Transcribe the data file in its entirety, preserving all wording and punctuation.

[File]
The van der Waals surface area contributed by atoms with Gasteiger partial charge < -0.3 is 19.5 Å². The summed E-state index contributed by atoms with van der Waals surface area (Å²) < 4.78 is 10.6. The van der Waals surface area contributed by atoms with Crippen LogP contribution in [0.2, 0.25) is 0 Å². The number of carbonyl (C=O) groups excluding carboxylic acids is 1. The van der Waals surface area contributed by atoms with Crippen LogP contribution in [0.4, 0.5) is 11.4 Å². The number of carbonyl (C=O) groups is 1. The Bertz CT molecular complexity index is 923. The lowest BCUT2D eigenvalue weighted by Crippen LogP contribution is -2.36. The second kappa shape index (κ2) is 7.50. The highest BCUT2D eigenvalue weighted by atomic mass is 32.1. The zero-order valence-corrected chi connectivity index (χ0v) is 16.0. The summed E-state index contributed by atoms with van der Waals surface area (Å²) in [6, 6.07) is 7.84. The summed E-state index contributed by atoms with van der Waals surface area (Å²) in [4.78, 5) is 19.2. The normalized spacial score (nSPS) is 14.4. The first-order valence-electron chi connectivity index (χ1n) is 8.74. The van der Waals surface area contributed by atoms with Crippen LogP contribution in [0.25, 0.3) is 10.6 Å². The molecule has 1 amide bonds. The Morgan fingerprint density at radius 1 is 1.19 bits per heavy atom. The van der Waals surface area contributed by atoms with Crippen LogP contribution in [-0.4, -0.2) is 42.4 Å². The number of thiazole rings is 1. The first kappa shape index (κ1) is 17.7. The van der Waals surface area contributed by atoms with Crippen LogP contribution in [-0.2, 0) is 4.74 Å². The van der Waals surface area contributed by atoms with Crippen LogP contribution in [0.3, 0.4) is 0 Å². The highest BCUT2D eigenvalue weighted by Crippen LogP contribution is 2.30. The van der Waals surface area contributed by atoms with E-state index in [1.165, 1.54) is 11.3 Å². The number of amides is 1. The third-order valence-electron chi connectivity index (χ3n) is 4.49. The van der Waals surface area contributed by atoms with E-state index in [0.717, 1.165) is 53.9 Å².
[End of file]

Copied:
The van der Waals surface area contributed by atoms with Gasteiger partial charge < -0.3 is 19.5 Å². The summed E-state index contributed by atoms with van der Waals surface area (Å²) < 4.78 is 10.6. The van der Waals surface area contributed by atoms with Crippen LogP contribution in [0.2, 0.25) is 0 Å². The number of carbonyl (C=O) groups excluding carboxylic acids is 1. The van der Waals surface area contributed by atoms with Crippen LogP contribution in [0.4, 0.5) is 11.4 Å². The number of carbonyl (C=O) groups is 1. The Bertz CT molecular complexity index is 923. The lowest BCUT2D eigenvalue weighted by Crippen LogP contribution is -2.36. The second kappa shape index (κ2) is 7.50. The highest BCUT2D eigenvalue weighted by atomic mass is 32.1. The zero-order valence-corrected chi connectivity index (χ0v) is 16.0. The summed E-state index contributed by atoms with van der Waals surface area (Å²) in [6, 6.07) is 7.84. The summed E-state index contributed by atoms with van der Waals surface area (Å²) in [4.78, 5) is 19.2. The normalized spacial score (nSPS) is 14.4. The first-order valence-electron chi connectivity index (χ1n) is 8.74. The van der Waals surface area contributed by atoms with Crippen LogP contribution in [0.25, 0.3) is 10.6 Å². The molecule has 1 amide bonds. The Morgan fingerprint density at radius 1 is 1.19 bits per heavy atom. The van der Waals surface area contributed by atoms with Crippen LogP contribution in [-0.4, -0.2) is 42.4 Å². The number of thiazole rings is 1. The first kappa shape index (κ1) is 17.7. The van der Waals surface area contributed by atoms with Crippen LogP contribution in [-0.2, 0) is 4.74 Å². The van der Waals surface area contributed by atoms with Crippen LogP contribution in [0.3, 0.4) is 0 Å². The highest BCUT2D eigenvalue weighted by Crippen LogP contribution is 2.30. The van der Waals surface area contributed by atoms with E-state index in [1.165, 1.54) is 11.3 Å². The number of amides is 1. The third-order valence-electron chi connectivity index (χ3n) is 4.49. The van der Waals surface area contributed by atoms with E-state index in [0.717, 1.165) is 53.9 Å².